A home is a place of residence or refuge. When it refers to a building, it is usually a place in which an individual or a family can rest and store personal property. Most modern-day households contain sanitary facilities and a means of preparing food. Animals have their own homes as well, either living in the wild or shared with humans in a domesticated environment. "Home" is also used to refer to the geographical area (whether it be a suburb, town, city or country) in which a person grew up or feels they belong, or it can refer to the native habitat of a wild animal. Sometimes, as an alternative to the definition of "home" as a physical locale ("Home is where you hang your hat"), home may be perceived to have no physical location—instead, home may relate instead to a mental or emotional state of refuge or comfort. Popular sayings along these lines are "Home is where the heart is" or "You can never go home again". There are cultures in which members lack permanent homes, such as with nomadic people.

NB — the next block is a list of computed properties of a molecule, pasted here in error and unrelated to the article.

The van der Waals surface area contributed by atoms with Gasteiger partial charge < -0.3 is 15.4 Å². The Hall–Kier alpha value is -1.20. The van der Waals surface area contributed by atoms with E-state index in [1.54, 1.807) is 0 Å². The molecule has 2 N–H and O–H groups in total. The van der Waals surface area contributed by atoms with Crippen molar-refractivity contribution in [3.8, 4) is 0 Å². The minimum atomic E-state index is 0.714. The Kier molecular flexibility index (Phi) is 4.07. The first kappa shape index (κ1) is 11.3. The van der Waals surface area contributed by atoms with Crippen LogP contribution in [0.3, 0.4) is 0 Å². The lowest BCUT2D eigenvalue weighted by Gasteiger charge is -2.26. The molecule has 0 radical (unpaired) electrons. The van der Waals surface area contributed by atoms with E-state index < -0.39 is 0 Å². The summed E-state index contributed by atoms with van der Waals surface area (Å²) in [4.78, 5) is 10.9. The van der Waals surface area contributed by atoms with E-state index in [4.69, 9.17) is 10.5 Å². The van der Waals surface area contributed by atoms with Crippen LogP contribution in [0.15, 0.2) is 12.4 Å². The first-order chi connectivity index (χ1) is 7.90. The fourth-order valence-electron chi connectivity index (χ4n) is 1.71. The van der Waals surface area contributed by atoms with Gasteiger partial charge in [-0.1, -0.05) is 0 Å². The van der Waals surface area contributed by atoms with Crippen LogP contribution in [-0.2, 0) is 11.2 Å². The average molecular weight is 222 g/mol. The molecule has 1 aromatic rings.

A mansion is a large dwelling house. U.S. realtors define a mansion as a dwelling of over 8,000 square feet (740 m2). A traditional European mansion was defined as a house which contained a ballroom and tens of bedrooms. Today, however, there is no formal definition beyond being a large and well-appointed house. The word itself derives (through Old French) from the Latin word mansiō ("act of remaining or staying", a verbal noun from manere "to remain" or "to stay".) In the Roman Empire, a mansio was an official stopping place on a Roman road, or via, where cities sprang up, and where the villas of provincial officials came to be placed. The Scots word "manse" originally defined a property large enough for the Minister of the parish to maintain himself, but a mansion is no longer self-sustaining in this way (compare a Roman or medievalvilla). 'Manor' comes from the same root — territorial holdings granted to a lord who would remain there — hence it can be seen how the word 'Mansion' came to have its meaning.